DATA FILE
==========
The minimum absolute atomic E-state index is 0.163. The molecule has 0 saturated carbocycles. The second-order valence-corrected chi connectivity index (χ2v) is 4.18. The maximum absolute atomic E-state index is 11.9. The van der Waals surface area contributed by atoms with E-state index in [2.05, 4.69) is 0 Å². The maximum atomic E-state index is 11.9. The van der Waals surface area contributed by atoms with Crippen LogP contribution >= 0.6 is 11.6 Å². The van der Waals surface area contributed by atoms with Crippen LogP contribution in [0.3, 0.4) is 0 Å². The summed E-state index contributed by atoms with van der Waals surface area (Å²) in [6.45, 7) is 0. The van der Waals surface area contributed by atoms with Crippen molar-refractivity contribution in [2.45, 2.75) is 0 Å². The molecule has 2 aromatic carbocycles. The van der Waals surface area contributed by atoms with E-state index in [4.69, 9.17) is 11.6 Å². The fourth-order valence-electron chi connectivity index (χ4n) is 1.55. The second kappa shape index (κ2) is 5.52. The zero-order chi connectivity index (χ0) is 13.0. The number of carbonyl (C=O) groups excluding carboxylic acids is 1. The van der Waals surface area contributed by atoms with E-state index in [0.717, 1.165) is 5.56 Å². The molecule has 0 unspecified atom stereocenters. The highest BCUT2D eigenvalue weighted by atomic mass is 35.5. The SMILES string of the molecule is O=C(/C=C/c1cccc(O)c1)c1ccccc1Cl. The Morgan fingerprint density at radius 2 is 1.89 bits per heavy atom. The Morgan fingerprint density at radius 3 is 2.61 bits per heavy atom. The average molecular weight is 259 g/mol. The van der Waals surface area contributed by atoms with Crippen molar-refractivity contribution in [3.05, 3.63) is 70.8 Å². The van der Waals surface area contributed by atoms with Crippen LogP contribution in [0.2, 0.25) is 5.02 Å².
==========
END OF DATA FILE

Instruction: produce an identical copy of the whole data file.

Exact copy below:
The minimum absolute atomic E-state index is 0.163. The molecule has 0 saturated carbocycles. The second-order valence-corrected chi connectivity index (χ2v) is 4.18. The maximum absolute atomic E-state index is 11.9. The van der Waals surface area contributed by atoms with E-state index in [2.05, 4.69) is 0 Å². The maximum atomic E-state index is 11.9. The van der Waals surface area contributed by atoms with Crippen LogP contribution >= 0.6 is 11.6 Å². The van der Waals surface area contributed by atoms with Crippen LogP contribution in [0.3, 0.4) is 0 Å². The summed E-state index contributed by atoms with van der Waals surface area (Å²) in [6.45, 7) is 0. The van der Waals surface area contributed by atoms with Crippen molar-refractivity contribution in [2.45, 2.75) is 0 Å². The molecule has 2 aromatic carbocycles. The van der Waals surface area contributed by atoms with E-state index in [4.69, 9.17) is 11.6 Å². The fourth-order valence-electron chi connectivity index (χ4n) is 1.55. The second kappa shape index (κ2) is 5.52. The zero-order chi connectivity index (χ0) is 13.0. The number of carbonyl (C=O) groups excluding carboxylic acids is 1. The van der Waals surface area contributed by atoms with E-state index in [0.717, 1.165) is 5.56 Å². The molecule has 0 unspecified atom stereocenters. The highest BCUT2D eigenvalue weighted by atomic mass is 35.5. The SMILES string of the molecule is O=C(/C=C/c1cccc(O)c1)c1ccccc1Cl. The Morgan fingerprint density at radius 2 is 1.89 bits per heavy atom. The Morgan fingerprint density at radius 3 is 2.61 bits per heavy atom. The average molecular weight is 259 g/mol. The van der Waals surface area contributed by atoms with Crippen molar-refractivity contribution in [3.05, 3.63) is 70.8 Å². The van der Waals surface area contributed by atoms with Crippen LogP contribution in [0.2, 0.25) is 5.02 Å².